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Description

There are no extensive or detailed descriptions of Intulo, the legendery lizard-man of both Xhosha and Zulu folklore.

Most contempory visual accounts speak only of a lizard-like creature with human characteristics, a single vague sentance that leaves more questions in regard to this being's physical attributes than it answers.

Neverthless, this does not deter speculation among eager modern monster hunters who seem convinced that this infamous figure of the myths of the Nguni(a S.Eastern arm of the greater Bantu family and common ancestors of both the Xhosha and Zulu) mythology, is actually an unusal primate of some kind that displays certain strongly pronounced bizare reptillian phsyical characteristics, making him a distant relative of the elusive gator-men that are said by some to dwell in the swamps of the U.S.


Symbol

Intulo is reviled by the tribes of S.Africa as the cause of death and mortality among mankind and is treated as such. To see the blue-headed Intulo slither into any Zulu hut is immediately denounced as an ill-omen of impending doom.


Stories

In the begining,the sky-god Unkulunkulu (It is is debatable whether he was actually true divinity since the Zulu make no clear distinction between the all-creator and the first father of their people) descended to the primordial reed-bed Uhlanga. Breaking of all the reeds, he gathered every single one of them into two pairs. Out of each pair of reeds sprung a man and women.(There may just have easily been only one pair of the first man and woman and women brought into creation. Here too, the traditional accounts leave much to the translator's imagination). Thus did the ancestors come into existence. Then he proceeded to fill and populate the jungle with every manner of beast and the rivers and lakes with every kind of fish. After his great efforts of creation were finally over, he thaught the ancestors how to till the soil and rear animals.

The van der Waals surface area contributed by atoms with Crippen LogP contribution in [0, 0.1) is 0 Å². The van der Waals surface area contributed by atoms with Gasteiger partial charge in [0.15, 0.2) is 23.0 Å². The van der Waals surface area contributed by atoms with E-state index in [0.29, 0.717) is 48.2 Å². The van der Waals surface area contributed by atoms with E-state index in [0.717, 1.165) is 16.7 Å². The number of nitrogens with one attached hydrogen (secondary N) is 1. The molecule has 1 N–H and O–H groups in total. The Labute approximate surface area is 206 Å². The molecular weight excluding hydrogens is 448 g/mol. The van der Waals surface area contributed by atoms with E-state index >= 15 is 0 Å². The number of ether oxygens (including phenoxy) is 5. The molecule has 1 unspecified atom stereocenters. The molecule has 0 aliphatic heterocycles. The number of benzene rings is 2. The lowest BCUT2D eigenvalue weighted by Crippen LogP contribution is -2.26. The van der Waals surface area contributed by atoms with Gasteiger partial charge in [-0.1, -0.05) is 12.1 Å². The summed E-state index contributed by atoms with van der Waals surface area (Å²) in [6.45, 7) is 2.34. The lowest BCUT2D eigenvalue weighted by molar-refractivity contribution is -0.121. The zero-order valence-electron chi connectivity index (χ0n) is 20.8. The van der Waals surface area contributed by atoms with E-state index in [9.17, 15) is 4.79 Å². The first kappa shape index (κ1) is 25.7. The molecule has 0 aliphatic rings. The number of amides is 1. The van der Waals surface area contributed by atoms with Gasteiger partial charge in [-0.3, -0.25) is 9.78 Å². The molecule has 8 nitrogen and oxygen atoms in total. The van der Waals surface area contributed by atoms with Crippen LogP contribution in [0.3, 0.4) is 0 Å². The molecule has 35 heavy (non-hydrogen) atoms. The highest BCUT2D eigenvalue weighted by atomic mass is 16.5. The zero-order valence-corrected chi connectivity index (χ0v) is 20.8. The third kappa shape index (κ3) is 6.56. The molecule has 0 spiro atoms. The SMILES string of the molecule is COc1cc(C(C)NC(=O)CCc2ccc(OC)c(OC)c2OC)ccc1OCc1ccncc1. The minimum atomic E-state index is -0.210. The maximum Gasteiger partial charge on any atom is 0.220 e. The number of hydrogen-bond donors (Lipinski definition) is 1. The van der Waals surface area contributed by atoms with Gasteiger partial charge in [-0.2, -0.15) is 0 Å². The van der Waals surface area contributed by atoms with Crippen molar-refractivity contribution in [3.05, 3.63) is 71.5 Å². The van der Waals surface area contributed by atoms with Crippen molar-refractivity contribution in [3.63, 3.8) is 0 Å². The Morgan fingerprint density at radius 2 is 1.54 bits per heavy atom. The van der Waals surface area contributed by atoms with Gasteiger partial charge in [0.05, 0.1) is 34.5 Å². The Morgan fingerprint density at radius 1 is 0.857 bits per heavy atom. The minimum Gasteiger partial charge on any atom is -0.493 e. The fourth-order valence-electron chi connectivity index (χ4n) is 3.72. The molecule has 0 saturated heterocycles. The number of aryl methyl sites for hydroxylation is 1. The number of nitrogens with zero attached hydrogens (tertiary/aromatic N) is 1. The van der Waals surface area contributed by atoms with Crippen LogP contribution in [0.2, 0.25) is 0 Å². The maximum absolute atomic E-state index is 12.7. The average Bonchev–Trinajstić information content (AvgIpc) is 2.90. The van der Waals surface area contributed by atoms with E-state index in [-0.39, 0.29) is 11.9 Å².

Time passed and the question of mortality finally come to pose itself to Unkulunkulu who pondered for some length of time on whether death should have to be a matter that his creations would have to grapple with. Deciding in the negative, he finally sent the chameleon Lunwaba to proclaim to men that death would never be visited on them. And so his emmissiary set forth on his mission. But Lunwaba was not swift and timely, making his slow, trembling way way across the great distance as he always had, never once picking up his pace and even stopping every now and then to feast on the delectable shrubs of the bush called Ubukwebezane. In the mean time, for some reason that as yet remains unknown to mortal-kind, Unkulunkulu had changed his mind about granting immortality to his earthly children. A new message had to be carried. And so he summoned the blue-headed lizard being Intulo, commanding him to convey his new command:That death would befall mankind. And with those instructions,he dispatched Intulo. Unlike Lunwaba, Intulo did not dissapoint his master. Swift and quick,he quickly reached his detination,while Lunwamba still persisted in sating the distractions that the latter met with on the path. And these words did the lizard-man speak to the race of mortals: Let death befall each and eveyone of creation! Let every man, and every beast, both tame and wild, succumb to death!

When Lunwaba finally made his belated way to the intended recipents of his now obsolete message, he begun to cry out there will be no death for earthly beings, including men! There will be no death for men! And men replied Intulo has spoken before you. Now all earthly creation, including men will die.

Other verions of this ancient myth go so far as to assert that Intulo the lizard-man was never even given the task of bearing this ill-tiding to mankind, but upon overhearing the genuine message imparted to the chameleon, simply allows the spirit of malicious and evil mischief to seize him and takes great effort to rush there first, shouting his own twisted version of the creator's message, alleging that he had been given the authority by none other than Unkulunkulu himself to herald the coming of death.


Theory about origin

Could the legend of Intulo have been inspired by genuine sightings of actual primate/reptile hybrid creatures?